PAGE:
Friday, January 11, 2013

Alice Paul

 “There will never be a new world order until women are a part of it.” —Alice Paul


Alice Paul raising a glass to suffrage in 1920.

Born this day in 1885: Alice Paul (1885–1977), militant suffragist and fierce proponent of the Equal Rights Amendment

What Carrie Chapman Catt did for the moderate wing of the women’s movement, Alice Paul did for its militant wing. Paul learned militant tactics from British suffragists like Emmeline Pankhurst while overseas from 1907 to 1910. These tactics included the civil disobedience that resulted in three arrests during that time.  Paul took this training back home with her in 1910. She joined the National American Woman Suffrage Association (NAWSA), but grew impatient with what she saw as their timid approach. When she became chair of its languishing Congressional Committee in 1912, she began organizing activities that would draw much-needed public attention to the cause. The first such activity was a large-scale suffrage parade on March 3, 1913, that upstaged president-elect Woodrow Wilson’s arrival in Washington D.C. the day before his inauguration. The spectacle included 26 floats, ten bands, five squadrons of cavalry, six chariots, and around 8,000 women marchers. Half a million people attended the parade. The crowd eventually got out of hand, and groups of angry men attacked the women while the police stood by with their arms folded.

Front page of the suffrage paper Woman's Journal covering the March 3, 1913 march.

Before long Paul and NAWSA parted ways. She joined up with the Women’s Party, taking the Congressional Committee with her, and it eventually evolved into the National Women’s Party. Paul continued agitating with marches, pickets, and acts of civil disobedience—including be one of a group of women who regularly chained themselves to iron fencing outside the White House. One major accomplishment of the National Women’s Party was to keep focus on suffrage even though World War was raging. In fact, Paul criticized the U.S. for “keeping the world safe for democracy” abroad while it wasn’t exactly promoting it at home. Wilson in particular came under fierce attack until he converted to the cause.
Paul threw herself body and soul into her activism. She was arrested several times, as she was overseas, and singled out for excessively long sentences and endured abuse while in prison. In October of 1917 she was arrested for picketing and kept in solitary confinement (she was not even allowed letters). Demanding to be treated like a political prisoner, she went on a hunger strike (not her first)  for three weeks and was brutally force-fed through her nose. Public outcry led to her early release.
After passage of the 19th Amendment, she introduced the Equal Rights Amendment (1923), which she dubbed the Lucretia Mott Amendment. The original wording of the amendment was
Men and women shall have equal rights throughout the United States and every place subject to its jurisdiction.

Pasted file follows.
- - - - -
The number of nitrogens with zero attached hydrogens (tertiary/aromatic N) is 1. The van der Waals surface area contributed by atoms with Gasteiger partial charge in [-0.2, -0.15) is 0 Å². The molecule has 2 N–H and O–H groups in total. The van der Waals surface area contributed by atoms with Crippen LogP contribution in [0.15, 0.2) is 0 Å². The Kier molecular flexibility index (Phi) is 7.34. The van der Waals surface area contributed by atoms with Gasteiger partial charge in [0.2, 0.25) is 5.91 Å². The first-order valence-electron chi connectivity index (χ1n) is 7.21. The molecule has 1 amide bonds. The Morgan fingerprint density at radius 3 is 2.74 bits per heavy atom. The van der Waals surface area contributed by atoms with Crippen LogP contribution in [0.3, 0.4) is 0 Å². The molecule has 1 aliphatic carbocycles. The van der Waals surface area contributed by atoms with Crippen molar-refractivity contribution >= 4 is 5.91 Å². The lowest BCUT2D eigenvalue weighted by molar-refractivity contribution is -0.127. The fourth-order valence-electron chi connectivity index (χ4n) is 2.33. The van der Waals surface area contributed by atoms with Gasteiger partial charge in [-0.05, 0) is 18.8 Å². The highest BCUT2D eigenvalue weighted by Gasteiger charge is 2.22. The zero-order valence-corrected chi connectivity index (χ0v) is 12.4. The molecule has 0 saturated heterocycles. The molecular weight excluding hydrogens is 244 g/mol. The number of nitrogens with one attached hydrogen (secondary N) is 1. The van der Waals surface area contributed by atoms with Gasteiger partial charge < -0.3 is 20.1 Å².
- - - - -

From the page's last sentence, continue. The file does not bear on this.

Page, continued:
It was later updated to read
Section 1. Equality of rights under the law shall not be denied or abridged by the United States or by any state on account of sex.
Section 2. The Congress shall have the power to enforce, by appropriate legislation, the provisions of this article.

Section 3. This amendment shall take effect two years after the date of ratification.



After failure of the ERA to pass in 1923, Paul also turned her attention to equal rights on the international level. She supported the League of Nations and attempted to get an equal rights treaty adopted. In 1938 she created the World Woman’s Party and served as its first president. With the arrival of World War II, the party never really got off ground, but Pau was successful in getting the preamble of the United Nations Charter to include sex equality.

The remainder of her long life Paul dedicated to the passage of the ERA. She armed herself with several law degrees (in addition to the pile of various undergraduate and graduate degrees she already had) so that she could argue for its passage with strong legal arguments.  The ERA was introduced to Congress annually for 50—count ’em, 50!—years before it was finally passed in 1972. The amendment failed to garner the required number of votes for ratification before the 1982 deadline.* Paul was also responsible for the inclusion of sex in the 1964 Civil Rights Act.

“I never doubted that equal rights was the right direction. Most reforms, most problems are complicated. But to me there is nothing complicated about ordinary equality.”

—Alice Paul

Alice Paul was inducted into the National Women’s Hall of Fame in 1979.

Read more about the Equal Rights Amendment, including ongoing efforts at ratification, here.

*The ERA required ratification by 38 states, but was ratified by only 35. Blame Alabama, Arizona, Arkansas, Florida, Georgia, Illinois, Louisiana, Mississippi, Missouri, Nevada, North Carolina, Oklahoma, South Carolina, Utah, and Virginia.

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